At Borough of Manhattan Community College (BMCC), “social justice and equity” mean denying Jewish indigeneity and self-determination and whitewashing violence against Jews. At least that’s the takeaway from a “visual timeline of occupied Palestinian land” BMCC’s “Social Justice and Equity Centers” (SJEC) are displaying on campus.
Much could and will be said about the bigotry exuding from the display. It denies Jewish indigeneity and nationhood, exposing the shallowness of the SJEC’s virtue-signaling references to “social justice.” Perhaps the clearest example: while the SJEC includes a land acknowledgement on its website, it labels Jews as “settler colonialists” in their own homeland and whitewashes the Palestine Liberation Organization (PLO), whose founding charter includes an entire article explicitly denying Jewish nationhood and indigeneity (Article 20: “Claims of historical or religious ties of Jews with Palestine are incompatible with the facts of history and the true conception of what constitutes statehood. Judaism, being a religion, is not an independent nationality. Nor do Jews constitute a single nation with an identity of its own…”).
But beyond excluding Jews from its conception of “social justice,” the SJEC’s display illustrates another basic truth about much of the antisemitic activism in academia. It is devoid of any real academic quality, relying on emotionally charged language, historical revisionism, and outright lies in service of a narrative. The narrative in this case just also happens to be obscenely bigoted.
In some ways, the display’s combination of bigotry and poor academic quality is unintentionally humorous. While attempting to equate Zionism – the Jews’ national movement for self-determination in their indigenous homeland – with racism, the authors end up admitting that anti-Zionism is antisemitism, writing: “To be anti-Xenophobe is to be anti-Zionist & anti-semetic (sic).”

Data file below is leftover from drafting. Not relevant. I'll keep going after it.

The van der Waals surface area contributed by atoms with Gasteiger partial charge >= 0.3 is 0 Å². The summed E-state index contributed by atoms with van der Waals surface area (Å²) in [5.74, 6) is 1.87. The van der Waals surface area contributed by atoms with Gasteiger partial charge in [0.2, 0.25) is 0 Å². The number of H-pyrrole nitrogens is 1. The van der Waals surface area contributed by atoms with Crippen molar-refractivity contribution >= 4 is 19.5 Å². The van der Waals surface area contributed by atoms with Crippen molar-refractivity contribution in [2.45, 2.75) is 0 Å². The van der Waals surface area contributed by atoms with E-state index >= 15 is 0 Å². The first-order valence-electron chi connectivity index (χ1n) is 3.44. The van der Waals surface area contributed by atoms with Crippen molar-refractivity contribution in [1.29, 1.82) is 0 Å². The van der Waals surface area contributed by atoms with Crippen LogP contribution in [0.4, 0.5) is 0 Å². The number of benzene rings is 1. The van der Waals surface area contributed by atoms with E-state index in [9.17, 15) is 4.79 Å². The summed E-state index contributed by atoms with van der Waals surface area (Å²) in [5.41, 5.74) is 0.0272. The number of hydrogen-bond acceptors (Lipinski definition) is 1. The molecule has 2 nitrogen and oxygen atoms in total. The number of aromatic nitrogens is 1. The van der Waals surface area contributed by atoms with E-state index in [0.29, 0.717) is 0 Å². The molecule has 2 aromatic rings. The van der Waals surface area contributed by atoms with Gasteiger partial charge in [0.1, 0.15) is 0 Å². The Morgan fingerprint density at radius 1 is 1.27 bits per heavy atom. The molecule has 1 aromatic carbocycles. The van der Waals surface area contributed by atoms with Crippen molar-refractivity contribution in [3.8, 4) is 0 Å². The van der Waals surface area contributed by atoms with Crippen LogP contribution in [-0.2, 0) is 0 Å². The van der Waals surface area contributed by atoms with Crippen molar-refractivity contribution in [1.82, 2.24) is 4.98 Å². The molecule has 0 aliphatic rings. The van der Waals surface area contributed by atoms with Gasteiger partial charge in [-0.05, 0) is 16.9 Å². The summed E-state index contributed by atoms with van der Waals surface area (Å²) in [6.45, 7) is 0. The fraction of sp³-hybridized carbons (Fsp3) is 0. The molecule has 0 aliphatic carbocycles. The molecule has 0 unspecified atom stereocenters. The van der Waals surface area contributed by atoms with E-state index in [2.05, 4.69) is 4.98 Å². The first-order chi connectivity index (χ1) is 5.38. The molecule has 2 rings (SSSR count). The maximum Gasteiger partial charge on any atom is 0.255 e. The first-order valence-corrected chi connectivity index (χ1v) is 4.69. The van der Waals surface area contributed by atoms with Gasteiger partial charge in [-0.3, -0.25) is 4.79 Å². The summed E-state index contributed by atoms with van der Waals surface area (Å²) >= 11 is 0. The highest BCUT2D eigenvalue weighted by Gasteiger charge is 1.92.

Other basic errors that seem to be more a result of ignorance than dishonesty are scattered throughout the panels. One bizarrely states, “The League of Nations issued a British mandate for Palestine, otherwise referred to as the Balfour Declaration of 1917.” Perhaps those who don’t understand those are two entirely separate documents issued years apart should not be trying to educate on the subject. Another panel claims that the “settlement population has been largely evacuated” (emphasis added) from Gaza, as if there are still some Israeli settlements there. Of course, a version of the obligatory and baseless “disappearing Palestine” map also makes an appearance.
But most of the errors are less forgivable, as the authors suppress the facts of history to create a narrative that depicts Jews as sinister and bloodthirsty. In its panel on Israel’s War of Independence (they call it the “Nakba”), rather than acknowledge that it began with Arab attacks on Jews that proceeded to a full-scale invasion by surrounding Arab armies the moment the State of Israel was declared, readers are told it was a Jewish “campaign of ethnic cleansing” and that Israel “uses the idea of self-defense to impose attacks on Palestinians,” as if it were Israel’s plan all along to be invaded (and lose 1% of its entire population – the equivalent of 3.3 million Americans) just so it could kill some Palestinian Arabs.